This conceptual model incorporates the different levels of society and encompasses macro, mezzo, and micro perspectives. It focuses on the health of the population, the health care systems, and the availability of partnerships that are capable of developing health strategies. Furthermore, it connects with the individual by incorporating some of social work’s core values, including dignity, autonomy, participation, fairness, security, and recognizing and building on strengths and capacities (KMPG, 2002). The strategic framework for healthy aging proposed by the Alberta Rose model, which targets people 35 years of age and older and stresses the importance of their lifelong involvement in and commitment to practicing healthy aging, takes into account health determinants, health strategies, and partnerships. Several determinants of well-being relate to factors discussed earlier: a person’s income, social and educational status, social support networks, employment, work environment, gender, and culture. The model indicates that all these factors have an impact on a population’s health status. The population health strategies represent five crucial methods of promoting health: developing policy, building supportive environments, enriching community action, expanding individual skills, and enhancing awareness of the framework among health services (KPMG, 2002). Finally, to overcome the challenges resulting from the determinants of health, partnerships must be developed among all levels of the community. Because the model includes both the determinants of health and the health care system, it incorporates Marshall and Altpeter’s ecological perspective (Marshall & Altpeter, 2005).
The application of health promotion to the older population is a relatively recent endeavor. The latest attempt to apply this framework at the national level in the United States was through the Healthy People 2010 initiative (U.S. Department of Health and Human Services [USDHHS], 2000), a successor of the Healthy People 2000 initiative (National Center on Health Statistics, 2001). That initiative implemented the health promotion model by targeting healthy behaviors, such as the following, for the American population:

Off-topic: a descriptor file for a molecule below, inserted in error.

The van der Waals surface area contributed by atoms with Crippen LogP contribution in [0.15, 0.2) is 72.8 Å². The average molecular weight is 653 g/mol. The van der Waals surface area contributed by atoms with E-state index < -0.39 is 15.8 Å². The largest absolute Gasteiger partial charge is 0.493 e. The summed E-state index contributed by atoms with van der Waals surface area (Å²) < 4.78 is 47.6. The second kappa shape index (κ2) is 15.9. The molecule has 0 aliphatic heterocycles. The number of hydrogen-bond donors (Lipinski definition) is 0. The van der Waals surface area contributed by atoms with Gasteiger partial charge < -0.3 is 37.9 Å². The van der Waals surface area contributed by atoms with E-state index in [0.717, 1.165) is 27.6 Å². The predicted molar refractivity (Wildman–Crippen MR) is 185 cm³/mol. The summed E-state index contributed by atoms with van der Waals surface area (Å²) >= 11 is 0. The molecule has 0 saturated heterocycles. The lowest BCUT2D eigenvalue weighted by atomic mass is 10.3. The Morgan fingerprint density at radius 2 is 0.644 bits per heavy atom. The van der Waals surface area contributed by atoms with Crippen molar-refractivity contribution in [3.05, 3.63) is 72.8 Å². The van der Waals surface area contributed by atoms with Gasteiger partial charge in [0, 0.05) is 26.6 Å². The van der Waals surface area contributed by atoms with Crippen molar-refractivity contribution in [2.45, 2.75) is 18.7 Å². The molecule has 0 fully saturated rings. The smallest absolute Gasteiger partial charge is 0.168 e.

Once health promotion programs are developed, implemented, and tested for efficacy and efficiency in rigorous scientific studies, targeting the areas outlined in the healthy promotion framework discussed above, the next task is to translate these programs into formats appropriate for various communities. The Re-Aim framework can be used to consider the strengths and weaknesses of health promotion programs to guide their implementation in specific communities (Glasgow, Vogt, & Boles, 1999). This framework includes the following dimensions:
The Re-Aim framework is a powerful tool for program planners and macro-level social workers to utilize when identifying health promotion programs for their communities to adopt for implementation. The framework allows for evaluation of the multiple dimensions that can influence the success of health promotion programs for aging individuals (Glasgow, Vogt, & Boles, 1999).
Breslow, L. (1999). From disease prevention to health promotion. Journal of the American Medical Association 281, 1030-1033. Retrieved on March 18, 2008, from www.jama.com
Centers for Disease Control (CDC). (2008). Healthy aging: Preserving function & improving quality of life among older adults. Atlanta, GA: Author. Retrieved on December 17, 2008, from http://www.cdc.gov?nccdphp/publications/aag/pdf/healthy_aging.pdf
CDC & The Merck Company Foundation. (2007). The state of aging and health in America. Whitehouse Station, NJ: The Merck Company Foundation. Retrieved February 8, 2008, from http://www.cdc.gov/aging
Glasgow, R., Vogt, T., & Boles, S. (1999). Evaluating the public health impact of health promotion interventions: The RE-AIM framework. American Journal of Public Health, 89(9), 1322-1327.
Hooyman, N. R., & Kiyak, H. A. (2005). Social gerontology: A multi-disciplinary perspective (7th ed.). New York: Pearson Education, Inc.
KPMG Consulting. (2002). Alberta’s health aging & seniors wellness strategic framework 2002-2012. Edmonton, AB: Alberta Health and Wellness. Retrieved March 18, 2008, from http://www.gov.ab.ca/acn/images/2002/702/12861.pdf
Marshall, V. W., & Altpeter, M. (2005). Cultivating social work leadership in health promotion and aging: Strategies for active aging interventions. Health & Social Work, 30(2), 135-144.
National Center on Health Statistics, U.S. Public Health Service. (2001). Healthy People 2000 Final Review. Hyattsville, MD: Author. Retrieved January 5, 2009, fromwww.cdc.gov/nchs/data/hp2000/hp2k01.pdf
Rowe, J. W., & Kahn, R. L. (1998). Successful aging. New York: Pantheon Books.
U.S. Department of Health and Human Services. (2000). Healthy People 2010. 2nd ed. With Understanding and Improving Health and Objectives for Improving Health. 2 volumes. Washington D.C.: U.S. Government Printing Office Retrieved January 5, 2009, from http://www.healthypeople.gov/Document/tableof contents.htm#volume1 and http://www.healthypeople.gov/document/tableofcontents.htm#Volume2
World Health organization (WHO). (2002). Active ageing: A policy framework. Geneva, Switzerland: Author. Retrieved February 5, 2008, from http://whqlibdoc.who.int/hq/2002/WHO_NMH_NPH_02.8.pdf
WHO. (2008). The Ottawa Charter for Health Promotion. Geneva, Switzerland: Author. Retrieved February 20, 2008, from http://www.who.int/healthpromotion/conferences/previous/ottawa/en/